“You don’t need a reason as a parent to go get your children, they are our children”
Paul Joseph Watson
November 20, 2013
A father was arrested for attempting to pick his kids up from school in a startling new example of how the state is increasingly treating children as its own property.
Making a stand against what he considered a dangerous and illegal new school policy that forces parents to wait in a line of cars outside until children are released at 2:35pm, Jim Howe tried to walk his kids out of South Cumberland Elementary but was arrested and now faces charges of disorderly conduct.
“You don’t need a reason as a parent to go get your children. They are our children,” Howe states in a video of the incident.
The officer who made the arrest, Sheriff Deputy and School Resource Officer Avery Aytes, responds to Howe’s attempt to pick up his own children by stating, “I’m going to call some help down here and we’re going to take you up to the jail right now. I’m not putting up with this today. You’re being childish and it’s uncalled for.”
The school secretary attempts to get Howe to fill in a form to authorize the children to leave the school on their own, which Howe refuses to sign because he is escorting the children out of the school, stating, “They’re walking with me when school is dismissed, per state law.”
Aytes refuses to allow Howe to pick up his kids and then states, “The County jail is where you’re going,” to which Howe responds, “That’s fine I’ve been there before, adding, “You just opened yourself up for a lawsuit.”
The officer then accuses Howe of intimidating him, to which Howe responds, “I’m not raising my voice, I’m not confrontational, I want my kids.”
When Howe begins to quote Tennessee state law, the officer tells Howe to put his hands behind his back and proceeds to handcuff him. After walking Howe outside, Aytes then threatens to arrest Howe’s fiance Amanda Long who is filming the incident.
Video footage of the outside of the school clearly illustrates Howe’s point. The school has enforced a ludicrous policy which forces children to walk out into moving traffic rather than have their parents safely escort them to the car.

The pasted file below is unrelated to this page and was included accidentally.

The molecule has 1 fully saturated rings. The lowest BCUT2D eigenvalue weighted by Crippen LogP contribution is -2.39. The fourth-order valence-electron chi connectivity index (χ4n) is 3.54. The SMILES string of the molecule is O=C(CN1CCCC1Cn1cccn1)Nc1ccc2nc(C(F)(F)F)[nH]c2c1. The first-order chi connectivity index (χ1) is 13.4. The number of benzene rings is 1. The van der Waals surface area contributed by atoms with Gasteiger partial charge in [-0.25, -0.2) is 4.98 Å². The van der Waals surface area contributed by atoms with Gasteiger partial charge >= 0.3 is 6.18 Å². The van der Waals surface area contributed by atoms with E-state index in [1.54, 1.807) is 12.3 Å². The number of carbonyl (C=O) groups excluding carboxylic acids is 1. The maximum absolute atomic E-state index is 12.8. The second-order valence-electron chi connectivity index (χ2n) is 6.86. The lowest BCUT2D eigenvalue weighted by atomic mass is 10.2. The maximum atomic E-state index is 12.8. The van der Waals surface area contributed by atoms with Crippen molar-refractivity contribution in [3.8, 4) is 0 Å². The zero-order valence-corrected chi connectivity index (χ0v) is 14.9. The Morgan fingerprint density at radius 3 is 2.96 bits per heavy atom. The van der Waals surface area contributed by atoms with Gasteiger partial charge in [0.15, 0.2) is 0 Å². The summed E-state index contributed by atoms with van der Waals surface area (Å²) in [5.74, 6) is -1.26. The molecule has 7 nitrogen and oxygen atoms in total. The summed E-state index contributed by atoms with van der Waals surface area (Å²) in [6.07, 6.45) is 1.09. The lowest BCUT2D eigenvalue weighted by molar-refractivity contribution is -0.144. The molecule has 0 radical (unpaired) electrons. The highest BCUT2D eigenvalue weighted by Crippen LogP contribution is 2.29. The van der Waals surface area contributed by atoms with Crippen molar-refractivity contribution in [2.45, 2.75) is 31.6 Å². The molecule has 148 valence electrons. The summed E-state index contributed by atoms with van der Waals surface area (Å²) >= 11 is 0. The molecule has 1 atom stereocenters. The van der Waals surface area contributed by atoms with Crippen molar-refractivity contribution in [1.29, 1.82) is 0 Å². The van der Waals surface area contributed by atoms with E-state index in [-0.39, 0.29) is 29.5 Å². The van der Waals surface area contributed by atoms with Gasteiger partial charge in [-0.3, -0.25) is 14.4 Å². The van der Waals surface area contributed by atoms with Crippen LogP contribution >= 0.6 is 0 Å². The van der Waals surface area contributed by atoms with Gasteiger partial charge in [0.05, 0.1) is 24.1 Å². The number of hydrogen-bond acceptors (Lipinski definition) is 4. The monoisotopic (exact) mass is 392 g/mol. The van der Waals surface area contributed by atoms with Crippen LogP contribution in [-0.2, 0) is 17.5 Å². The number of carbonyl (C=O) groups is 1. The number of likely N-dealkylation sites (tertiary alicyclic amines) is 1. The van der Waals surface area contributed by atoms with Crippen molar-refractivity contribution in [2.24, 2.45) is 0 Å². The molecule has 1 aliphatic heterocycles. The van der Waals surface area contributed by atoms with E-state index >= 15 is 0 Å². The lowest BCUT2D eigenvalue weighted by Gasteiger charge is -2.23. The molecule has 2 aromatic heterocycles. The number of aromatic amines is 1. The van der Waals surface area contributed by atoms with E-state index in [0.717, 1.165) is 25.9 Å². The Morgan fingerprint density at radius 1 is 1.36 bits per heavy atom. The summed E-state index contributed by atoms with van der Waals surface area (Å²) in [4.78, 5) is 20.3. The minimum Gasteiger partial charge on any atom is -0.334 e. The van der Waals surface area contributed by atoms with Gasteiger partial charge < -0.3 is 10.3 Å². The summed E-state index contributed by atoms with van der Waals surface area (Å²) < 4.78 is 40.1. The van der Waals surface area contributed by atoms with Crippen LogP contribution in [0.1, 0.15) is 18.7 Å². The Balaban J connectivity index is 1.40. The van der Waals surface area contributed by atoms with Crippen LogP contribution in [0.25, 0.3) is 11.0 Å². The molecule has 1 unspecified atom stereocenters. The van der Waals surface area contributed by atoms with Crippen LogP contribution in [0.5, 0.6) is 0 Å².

Deputy Aytes refused to comment on the case, while Cumberland County Sheriff Butch Burgess, whom Howe attempted to call during the incident, told ABC 6 that he agrees with Howe on principle because the new policy is creating safety concerns. The school has also refused to comment on the incident or the new policy.
Critics of the encroaching nanny state will see this as yet another example of how the government treats children as its own property while parents’ rights are eviscerated.
This collectivist ideal was encapsulated earlier this year when college professor and MSNBC host Melissa Harris-Perry caused an outcry amongst conservatives by stating, “We have to break through our private idea that kids belong to their parents or kids belong to their families,” as part of a promotional video for an MSNBC campaign entitled ‘Lean Forward’.
Schools across America are also telling parents that they need to have a doctor’s note in order for their children to be allowed to bring packed lunches, while others are fining parents for not including certain items in packed lunches.
Meanwhile, in other major western countries, children are being assigned a “state minder” from birth under draconian new proposals that would enable the government to spy on families under the justification of preventing “child abuse”.
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